While it hasn’t been as much of a concern this year, in the mid-Atlantic region at least, I keep seeing forecasts that the rest of the winter is going to get really cold. So in case that happens, or for those in other regions, I thought this would be a good topic to cover. This winter problem is relatively preventable and so much easier to deal with before than after it comes up. Pipes freezing leads to pipes bursting, and pipes bursting leads to homes flooding and expensive clean-up and repair costs. This is especially true for those with vacant homes. Maybe you’re trying to sell the property, maybe you have a vacation spot somewhere, or maybe you’re just traveling for a while (take me with you!). Any which way, no one wants to come home to a flooded house. Today we’ll be talking about why frozen pipes are a problem, how to prevent frozen pipes, how to thaw frozen pipes, and one dangerous situation to avoid.
How do pipes freeze and why is that a big deal?
Firstly, a question. Have you ever put a full soda can in the freezer and then forgotten about it? Did it look kind of like this when you came back?
The same thing happens to your pipes when they freeze. As water freezes and expands it puts serious outward pressure on whatever is containing it. If pipes are full of water while they freeze, then they will slowly explode, and when that water melts it’s probably going to be a flooding situation. Fortunately, there are ways around that even if you’re not going to be at the home for some time.
Which pipes are most likely to freeze?
Pipes exposed to the frosty air- Hose spigots, swimming pool supply lines, gutters, and water sprinkler supply lines.
Pipes next to exterior walls with little to no insulation.
Water lines that go through unheated areas of the home such as attics, garages, crawlspaces, and kitchen cabinets.
Pipes that go into the frosty ground.
While gutters are not technically a pipe, if they’re jammed up and water freezes there, that water can expand and damage your eaves and roof.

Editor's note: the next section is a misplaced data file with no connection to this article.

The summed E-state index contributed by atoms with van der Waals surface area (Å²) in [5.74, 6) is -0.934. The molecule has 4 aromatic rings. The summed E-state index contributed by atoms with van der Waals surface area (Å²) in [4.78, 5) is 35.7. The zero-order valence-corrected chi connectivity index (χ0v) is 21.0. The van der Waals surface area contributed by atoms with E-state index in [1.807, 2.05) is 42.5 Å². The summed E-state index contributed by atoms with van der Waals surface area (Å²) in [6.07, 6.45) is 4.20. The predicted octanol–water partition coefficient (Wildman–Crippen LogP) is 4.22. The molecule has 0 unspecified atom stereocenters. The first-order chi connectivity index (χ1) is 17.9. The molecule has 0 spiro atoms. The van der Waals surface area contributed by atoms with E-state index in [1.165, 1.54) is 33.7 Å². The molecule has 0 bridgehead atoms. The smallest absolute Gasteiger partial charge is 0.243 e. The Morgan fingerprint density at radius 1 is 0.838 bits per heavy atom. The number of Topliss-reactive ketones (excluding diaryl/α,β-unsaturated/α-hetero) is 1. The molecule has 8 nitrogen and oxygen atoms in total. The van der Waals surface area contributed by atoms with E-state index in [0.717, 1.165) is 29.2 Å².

How to prevent pipes from freezing
Shut off water valves where you can, after draining. If you’re going to be living in the house that means hoses and any other exterior water lines, such as sprinklers, or pool lines. With hoses, there’s an indoor shut-off valve for outside spigots. It is important to drain the spigot, or bibb, and leave that valve open so that any remaining water can leave if it expands too much. Detachable water lines, such as the hoses themselves, should be drained and put away for the season. Plus, any water left in there for months at a time is going to get kinda funky and if your first use of the hose in spring is, for example, kids playing with the hose, that experience could be gross instead of fun.
If you’re going to be away from the house for a while, you may wish to shut the water off at the main, and then drain the household pipes. Take your time with this one, drain one area at a time if you can. The reason I’m recommending this is because sometimes, when the water is shut off, it can reveal leaks, particularly in incoming valves. The pressure of the water in the system can keep an incoming valve functioning, even with a small hole. When that pressure is released, however, the leak comes to light.
Insulate your at-risk pipes. There are a couple of options here. If you’re confident in your spray foam skills, then you can use that. Otherwise, there are products like foam pipe insulation, heat tape and heat cable. As a kid I thought that heat tape was super cool, a magic tape that meant my mom didn’t have to chisel the roof anymore in the winter. Turns out it was the magic of electricity and heat tape and heat cable are actually the same thing and wrap around pipes or sections of the roof to prevent freezing. Application tape, however, actually is a thing and will make that wrapping process significantly easier!